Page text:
New Jersey Criminal Statutes 2C:33-4. Harassment
Wall New Jersey Criminal Defense Attorneys serving Monmouth County, Ocean County, Middlesex County and all surrounding NJ areas.
Our attorneys are former prosecutors; we know how the prosecution thinks and works. We also know New Jersey criminal law, and that often, harassment charges are often unfounded. After reviewing your case, we may request a probable cause hearing to determine whether or not your actions should have resulted in a harassment complaint against you. If no problem cause is found, a municipal court judge has the power to dismiss a harassment complaint against you.
Clark, Clark & Noonan, LLC., unlike most other firms, offers you the benefit of experienced attorneys exclusively committed to the practice of criminal defense in Freehold New Jersey. Our attorneys have over 30 years of combined criminal experience. As former Prosecutors working in Freehold, our founding partners have successfully handled every type of criminal charge. We also offer the rare benefit of a New Jersey Supreme Court Certified Criminal Trial Attorney.
Our criminal attorneys’ knowledge of New Jersey’s Municipal Court system and experience means that they can give you an immediate and accurate answer regarding the penalties you are facing, your best legal defense to the charge, whether to negotiate a plea agreement or take the case the to trial.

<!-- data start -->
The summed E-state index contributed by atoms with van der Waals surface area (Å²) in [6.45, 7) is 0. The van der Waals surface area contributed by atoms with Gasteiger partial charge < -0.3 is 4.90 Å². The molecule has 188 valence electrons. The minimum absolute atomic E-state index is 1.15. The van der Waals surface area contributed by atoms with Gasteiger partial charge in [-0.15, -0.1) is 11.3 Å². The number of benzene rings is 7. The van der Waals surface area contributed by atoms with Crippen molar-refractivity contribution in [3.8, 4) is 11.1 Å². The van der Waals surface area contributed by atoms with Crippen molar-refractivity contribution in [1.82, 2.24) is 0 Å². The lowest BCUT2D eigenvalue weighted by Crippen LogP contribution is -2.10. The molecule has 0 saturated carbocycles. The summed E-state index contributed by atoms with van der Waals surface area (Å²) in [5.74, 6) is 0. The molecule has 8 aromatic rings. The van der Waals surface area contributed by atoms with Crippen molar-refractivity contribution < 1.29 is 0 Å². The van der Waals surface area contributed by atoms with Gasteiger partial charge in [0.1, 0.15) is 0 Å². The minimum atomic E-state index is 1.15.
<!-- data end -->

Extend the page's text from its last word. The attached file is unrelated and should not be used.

You owe it to yourself to contact our criminal defense law firm today for a free consultation. Call us at 732-303-7857 . Our clients can reach us 24 hours a day, 7 days a week via our office.
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N.J.S.A. 2C:33-4. Harassment
Except as provided in subsection e., a person commits a petty disorderly persons offense if, with purpose to harass another, he:
a. Makes, or causes to be made, a communication or communications anonymously or at extremely inconvenient hours, or in offensively coarse language, or any other manner likely to cause annoyance or alarm;
b. Subjects another to striking, kicking, shoving, or other offensive touching, or threatens to do so; or
c. Engages in any other course of alarming conduct or of repeatedly committed acts with purpose to alarm or seriously annoy such other person;
A communication under subsection a. may be deemed to have been made either at the place where it originated or at the place where it was received.
e. A person commits a crime of the fourth degree if, in committing an offense under this section, he was serving a term of imprisonment or was on parole or probation as the result of a conviction of any indictable offense under the laws of this State, any other state or the United States.